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How Can You Use IP to Identify Disruptive Innovation Opportunities?

identify disruptive innovationBorders booksellers. Yahoo. MySpace. Blackberry.

If you’re like most people, you read these company names and have a distant memory of their glory days—which, of course, are no more.

Take Borders, for example. After filing for bankruptcy in 2011, the company tried its best to stave off liquidation of its assets and find an investor to give its brand a second chance. The second chance never came.

The company—which relied on huge, sprawling retail spaces and massive physical inventory—couldn’t keep up with consumers in the digital age. These consumers demanded online shopping and the convenience of digital content. Borders responded by opening more, larger retail spaces and expanding their foray into physical media entertainment (CDs, DVDs, cassettes, etc). Executives at Borders found their decades-old business principles and ideas failing to produce results, gain customers or improve the company’s outlook.

Borders’ main competitor, Barnes and Noble, seemed to have a distinct, insightful edge when it came to the digital-savvy consumer of the 2000s. The company developed an e-Reader, the Nook, and invested heavily in promoting and expanding their online sales. And while Amazon is the clear kingpin of bookselling these days, Barnes and Noble is still around and has made drastic changes to their business model to stay competitive.

Of course, it was Amazon (not Barnes and Noble) that ultimately unseated Borders in the bookselling industry. Amazon’s rate of innovation was so savvy and so in tune with customers’ needs that it essentially rewrote the book on selling.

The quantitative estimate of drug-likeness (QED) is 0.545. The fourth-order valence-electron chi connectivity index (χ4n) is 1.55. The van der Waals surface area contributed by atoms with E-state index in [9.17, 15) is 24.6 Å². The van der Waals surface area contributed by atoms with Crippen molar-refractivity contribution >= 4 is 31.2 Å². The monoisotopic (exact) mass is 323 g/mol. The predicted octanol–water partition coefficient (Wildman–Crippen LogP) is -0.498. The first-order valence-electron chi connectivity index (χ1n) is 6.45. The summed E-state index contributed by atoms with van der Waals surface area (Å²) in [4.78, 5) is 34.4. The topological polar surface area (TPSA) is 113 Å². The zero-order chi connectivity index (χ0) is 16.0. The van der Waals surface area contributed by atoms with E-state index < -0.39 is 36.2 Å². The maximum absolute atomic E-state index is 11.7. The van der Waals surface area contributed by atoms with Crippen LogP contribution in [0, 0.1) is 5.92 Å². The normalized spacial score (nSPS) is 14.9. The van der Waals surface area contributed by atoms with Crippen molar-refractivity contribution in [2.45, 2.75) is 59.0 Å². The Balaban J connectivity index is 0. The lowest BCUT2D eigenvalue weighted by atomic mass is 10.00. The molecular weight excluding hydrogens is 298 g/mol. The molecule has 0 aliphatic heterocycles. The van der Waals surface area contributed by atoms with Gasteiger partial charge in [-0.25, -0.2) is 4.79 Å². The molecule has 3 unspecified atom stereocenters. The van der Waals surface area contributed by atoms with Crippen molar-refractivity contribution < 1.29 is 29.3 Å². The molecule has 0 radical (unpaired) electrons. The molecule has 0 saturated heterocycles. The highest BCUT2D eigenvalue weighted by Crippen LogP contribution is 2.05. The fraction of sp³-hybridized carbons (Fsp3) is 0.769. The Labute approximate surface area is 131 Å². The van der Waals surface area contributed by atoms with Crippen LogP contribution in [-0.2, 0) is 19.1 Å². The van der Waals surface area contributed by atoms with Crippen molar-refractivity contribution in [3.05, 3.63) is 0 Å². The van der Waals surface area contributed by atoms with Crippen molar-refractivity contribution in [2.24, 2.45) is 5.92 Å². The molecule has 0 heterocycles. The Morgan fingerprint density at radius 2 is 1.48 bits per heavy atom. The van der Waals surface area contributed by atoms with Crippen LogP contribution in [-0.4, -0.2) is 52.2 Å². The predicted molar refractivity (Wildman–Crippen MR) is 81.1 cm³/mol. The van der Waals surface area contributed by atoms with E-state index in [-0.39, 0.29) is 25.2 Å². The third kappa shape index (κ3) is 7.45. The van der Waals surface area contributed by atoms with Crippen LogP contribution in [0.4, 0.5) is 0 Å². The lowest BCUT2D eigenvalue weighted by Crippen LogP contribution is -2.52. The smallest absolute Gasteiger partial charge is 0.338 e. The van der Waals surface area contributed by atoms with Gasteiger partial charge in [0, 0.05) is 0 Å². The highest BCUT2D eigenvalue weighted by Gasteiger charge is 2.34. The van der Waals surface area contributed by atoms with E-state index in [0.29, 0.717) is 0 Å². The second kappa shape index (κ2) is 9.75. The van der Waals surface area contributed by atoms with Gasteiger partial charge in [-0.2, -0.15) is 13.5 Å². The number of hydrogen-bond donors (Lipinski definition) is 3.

Borders was simply too far behind the innovation curve.

Let’s look at some other companies who failed to innovate or keep up with their competitors’ industry-leading decisions--and were left behind as a result.

Once an Industry Titan, Yahoo Fails to Keep Up

Yahoo, a pioneer of the internet boom in the 1990s and once the most popular website in the United States, is currently in talks to be acquired by Verizon Communications for less than $5 billion. That may sound like a lot of money, but you have to consider that Yahoo was once worth $100 billion--and that the company had declined much more lucrative offers in the past few years alone.

When examining what happened to Yahoo’s value and relevance in the world of internet giants, you have to look at its lagging innovation--especially in comparison to juggernauts like Google and even Facebook.

For starters, it was far too slow to adopt mobile technology. The company didn’t have a mobile operating system or enough mobile engineers to ensure that the company’s mobile presence was top-quality. While Google and Facebook enjoyed huge mobile ad revenues, Yahoo’s mobile revenues were unimpressive, leading to huge company layoffs and talks of strategic alternatives.

Instead of looking at how smartphone users’ habits were evolving, Yahoo looked at what they were already doing and made decisions based on that data. Google and Facebook, of course, were looking into the future.

BlackBerry: When Your Initial Selling Point Becomes the Source of Your Failure